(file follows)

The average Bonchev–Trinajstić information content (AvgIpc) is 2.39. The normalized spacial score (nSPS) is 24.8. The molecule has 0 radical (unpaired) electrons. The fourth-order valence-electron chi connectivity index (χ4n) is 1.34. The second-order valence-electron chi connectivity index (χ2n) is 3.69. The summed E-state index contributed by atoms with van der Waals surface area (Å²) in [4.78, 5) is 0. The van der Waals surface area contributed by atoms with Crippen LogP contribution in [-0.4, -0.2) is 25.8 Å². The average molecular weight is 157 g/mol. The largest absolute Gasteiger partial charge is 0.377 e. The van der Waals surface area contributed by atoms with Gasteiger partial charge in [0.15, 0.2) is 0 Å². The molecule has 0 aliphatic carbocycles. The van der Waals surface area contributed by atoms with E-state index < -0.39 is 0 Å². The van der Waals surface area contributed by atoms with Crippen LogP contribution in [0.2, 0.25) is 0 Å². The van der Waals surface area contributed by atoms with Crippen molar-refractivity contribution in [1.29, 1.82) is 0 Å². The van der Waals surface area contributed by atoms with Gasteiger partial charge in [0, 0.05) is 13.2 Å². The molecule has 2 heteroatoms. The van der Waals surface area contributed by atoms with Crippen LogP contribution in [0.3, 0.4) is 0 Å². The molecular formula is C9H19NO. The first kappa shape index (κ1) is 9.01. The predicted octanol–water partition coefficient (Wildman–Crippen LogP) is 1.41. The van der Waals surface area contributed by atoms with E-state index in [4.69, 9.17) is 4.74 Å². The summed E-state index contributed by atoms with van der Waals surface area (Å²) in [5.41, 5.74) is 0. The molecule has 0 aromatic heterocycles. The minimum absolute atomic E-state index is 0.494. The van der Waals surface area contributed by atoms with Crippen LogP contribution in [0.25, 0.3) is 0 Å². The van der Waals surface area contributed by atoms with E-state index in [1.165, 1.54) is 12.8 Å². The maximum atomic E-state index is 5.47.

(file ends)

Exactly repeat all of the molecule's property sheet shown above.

The average Bonchev–Trinajstić information content (AvgIpc) is 2.39. The normalized spacial score (nSPS) is 24.8. The molecule has 0 radical (unpaired) electrons. The fourth-order valence-electron chi connectivity index (χ4n) is 1.34. The second-order valence-electron chi connectivity index (χ2n) is 3.69. The summed E-state index contributed by atoms with van der Waals surface area (Å²) in [4.78, 5) is 0. The van der Waals surface area contributed by atoms with Crippen LogP contribution in [-0.4, -0.2) is 25.8 Å². The average molecular weight is 157 g/mol. The largest absolute Gasteiger partial charge is 0.377 e. The van der Waals surface area contributed by atoms with Gasteiger partial charge in [0.15, 0.2) is 0 Å². The molecule has 0 aliphatic carbocycles. The van der Waals surface area contributed by atoms with E-state index < -0.39 is 0 Å². The van der Waals surface area contributed by atoms with Crippen LogP contribution in [0.2, 0.25) is 0 Å². The van der Waals surface area contributed by atoms with Crippen molar-refractivity contribution in [1.29, 1.82) is 0 Å². The van der Waals surface area contributed by atoms with Gasteiger partial charge in [0, 0.05) is 13.2 Å². The molecule has 2 heteroatoms. The van der Waals surface area contributed by atoms with Crippen LogP contribution in [0.3, 0.4) is 0 Å². The molecular formula is C9H19NO. The first kappa shape index (κ1) is 9.01. The predicted octanol–water partition coefficient (Wildman–Crippen LogP) is 1.41. The van der Waals surface area contributed by atoms with E-state index in [4.69, 9.17) is 4.74 Å². The summed E-state index contributed by atoms with van der Waals surface area (Å²) in [5.41, 5.74) is 0. The molecule has 0 aromatic heterocycles. The minimum absolute atomic E-state index is 0.494. The van der Waals surface area contributed by atoms with Crippen LogP contribution in [0.25, 0.3) is 0 Å². The van der Waals surface area contributed by atoms with E-state index in [1.165, 1.54) is 12.8 Å². The maximum atomic E-state index is 5.47.